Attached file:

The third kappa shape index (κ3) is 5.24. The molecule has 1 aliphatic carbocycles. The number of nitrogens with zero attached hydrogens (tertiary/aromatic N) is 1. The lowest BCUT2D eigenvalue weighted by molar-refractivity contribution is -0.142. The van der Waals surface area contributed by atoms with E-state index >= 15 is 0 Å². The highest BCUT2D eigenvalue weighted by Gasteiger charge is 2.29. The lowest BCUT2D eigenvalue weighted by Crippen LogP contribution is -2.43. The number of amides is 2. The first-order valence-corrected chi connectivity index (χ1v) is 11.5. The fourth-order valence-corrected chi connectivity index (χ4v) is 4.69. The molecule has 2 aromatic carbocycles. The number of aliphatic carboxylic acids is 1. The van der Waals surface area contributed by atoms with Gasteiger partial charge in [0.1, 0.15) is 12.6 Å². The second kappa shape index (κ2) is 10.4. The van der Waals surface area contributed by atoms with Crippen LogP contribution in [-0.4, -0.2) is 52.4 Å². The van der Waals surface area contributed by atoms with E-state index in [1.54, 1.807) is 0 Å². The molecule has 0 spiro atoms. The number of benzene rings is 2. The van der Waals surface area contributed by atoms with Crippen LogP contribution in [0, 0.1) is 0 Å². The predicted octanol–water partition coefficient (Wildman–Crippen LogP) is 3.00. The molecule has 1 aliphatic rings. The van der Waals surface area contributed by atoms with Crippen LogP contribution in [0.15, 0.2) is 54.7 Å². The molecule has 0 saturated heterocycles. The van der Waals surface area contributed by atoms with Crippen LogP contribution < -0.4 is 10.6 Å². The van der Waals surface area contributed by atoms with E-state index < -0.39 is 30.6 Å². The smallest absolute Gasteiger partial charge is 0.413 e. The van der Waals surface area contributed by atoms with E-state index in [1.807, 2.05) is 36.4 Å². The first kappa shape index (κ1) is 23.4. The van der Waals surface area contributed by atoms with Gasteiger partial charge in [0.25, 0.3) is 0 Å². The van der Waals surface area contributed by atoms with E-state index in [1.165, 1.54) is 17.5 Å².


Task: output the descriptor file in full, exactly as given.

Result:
The third kappa shape index (κ3) is 5.24. The molecule has 1 aliphatic carbocycles. The number of nitrogens with zero attached hydrogens (tertiary/aromatic N) is 1. The lowest BCUT2D eigenvalue weighted by molar-refractivity contribution is -0.142. The van der Waals surface area contributed by atoms with E-state index >= 15 is 0 Å². The highest BCUT2D eigenvalue weighted by Gasteiger charge is 2.29. The lowest BCUT2D eigenvalue weighted by Crippen LogP contribution is -2.43. The number of amides is 2. The first-order valence-corrected chi connectivity index (χ1v) is 11.5. The fourth-order valence-corrected chi connectivity index (χ4v) is 4.69. The molecule has 2 aromatic carbocycles. The number of aliphatic carboxylic acids is 1. The van der Waals surface area contributed by atoms with Gasteiger partial charge in [0.1, 0.15) is 12.6 Å². The second kappa shape index (κ2) is 10.4. The van der Waals surface area contributed by atoms with Crippen LogP contribution in [-0.4, -0.2) is 52.4 Å². The van der Waals surface area contributed by atoms with E-state index in [1.54, 1.807) is 0 Å². The molecule has 0 spiro atoms. The number of benzene rings is 2. The van der Waals surface area contributed by atoms with Crippen LogP contribution in [0, 0.1) is 0 Å². The predicted octanol–water partition coefficient (Wildman–Crippen LogP) is 3.00. The molecule has 1 aliphatic rings. The van der Waals surface area contributed by atoms with Crippen LogP contribution in [0.15, 0.2) is 54.7 Å². The molecule has 0 saturated heterocycles. The van der Waals surface area contributed by atoms with Crippen LogP contribution < -0.4 is 10.6 Å². The van der Waals surface area contributed by atoms with E-state index < -0.39 is 30.6 Å². The smallest absolute Gasteiger partial charge is 0.413 e. The van der Waals surface area contributed by atoms with E-state index in [1.807, 2.05) is 36.4 Å². The first kappa shape index (κ1) is 23.4. The van der Waals surface area contributed by atoms with Gasteiger partial charge in [0.25, 0.3) is 0 Å². The van der Waals surface area contributed by atoms with E-state index in [1.165, 1.54) is 17.5 Å².